“You might think that something as simple as talking to a friend about abuse couldn’t possibly make a difference. But it really can. just knowing that someone cares enough to ask about the abuse can break through the wall of isolation that can exist around victims of relationship abuse. If you think a friend or loved one is being abused, talk to her about it. Listen to her. Let her know you care. You don’t have to be an expert. You just need to be a friend.
- Gently ask direct questions about her situation. Give her time to talk. Ask again a few days later. Don’t rush into providing solutions.
- Listen without judging. Often battered woman believes her abuser’s negative messages about herself. She may feel responsible, ashamed, inadequate and afraid she will be judged by you.
- Tell her the abuse is not her fault. Explain that physical or emotional abuse in a relationship is never acceptable. There’s no excuses for it- not alcohol or drugs, financial pressure, depression, jealousy nor any behavior of hers.
- Emphasize that when she wants help, it is available. Let her know that domestic violence tends to get worse and become more frequent with time and that it rarely goes away on its own.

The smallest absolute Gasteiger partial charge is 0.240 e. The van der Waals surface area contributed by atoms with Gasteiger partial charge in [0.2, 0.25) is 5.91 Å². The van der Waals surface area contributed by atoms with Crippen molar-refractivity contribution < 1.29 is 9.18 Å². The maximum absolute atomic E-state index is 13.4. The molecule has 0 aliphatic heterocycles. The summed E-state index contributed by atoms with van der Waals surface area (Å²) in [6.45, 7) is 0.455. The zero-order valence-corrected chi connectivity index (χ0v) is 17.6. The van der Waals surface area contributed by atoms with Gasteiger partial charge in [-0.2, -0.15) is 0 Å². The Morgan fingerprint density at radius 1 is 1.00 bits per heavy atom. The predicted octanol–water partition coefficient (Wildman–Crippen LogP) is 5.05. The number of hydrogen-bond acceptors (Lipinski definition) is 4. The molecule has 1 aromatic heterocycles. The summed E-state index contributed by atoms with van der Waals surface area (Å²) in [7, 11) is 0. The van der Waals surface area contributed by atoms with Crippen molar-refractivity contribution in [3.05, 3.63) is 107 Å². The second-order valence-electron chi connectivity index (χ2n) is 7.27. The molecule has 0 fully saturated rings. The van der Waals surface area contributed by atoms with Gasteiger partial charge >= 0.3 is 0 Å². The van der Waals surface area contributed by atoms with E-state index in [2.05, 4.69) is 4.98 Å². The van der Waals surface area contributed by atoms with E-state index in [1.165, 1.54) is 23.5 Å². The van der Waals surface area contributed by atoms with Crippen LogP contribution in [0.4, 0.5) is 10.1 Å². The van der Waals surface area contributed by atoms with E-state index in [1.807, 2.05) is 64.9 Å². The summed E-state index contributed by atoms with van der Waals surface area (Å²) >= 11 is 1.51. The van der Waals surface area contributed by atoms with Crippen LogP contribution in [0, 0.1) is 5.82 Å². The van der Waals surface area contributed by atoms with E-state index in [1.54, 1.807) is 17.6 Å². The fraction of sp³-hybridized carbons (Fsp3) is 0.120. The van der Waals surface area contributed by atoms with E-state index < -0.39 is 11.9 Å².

- Explain that relationship abuse is a crime and that she can seek protection from the police or courts as well as help from a local domestic violence program.
- Work with her to identify resources to help her take care of herself, get emotional support and build her self-esteem.
- If she decides to leave her relationship, she may need money, assistance finding a place to live, a place to store her belongings or a ride to a women’s shelter. Think about ways you might feel comfortable helping her.
- If you want to talk with someone yourself to get advice about a particular situation, contact a local domestic violence program.
Once you have brought the subject up, bring it up again. try not to get frustrated if you reach out to a friend and she stays with her batterer or goes back to hi,. Ending any relationship is a process that takes time. Ending a violent relationship is even harder. Usually, the victim fears for her life. She may also want her children to grow up with a father. Perhaps her self esteem is so damaged that she thinks she can’t make it on her own or she believes her abuser when he tells her the abuse is her fault. Or she just wants the violence to end, not the relationship.”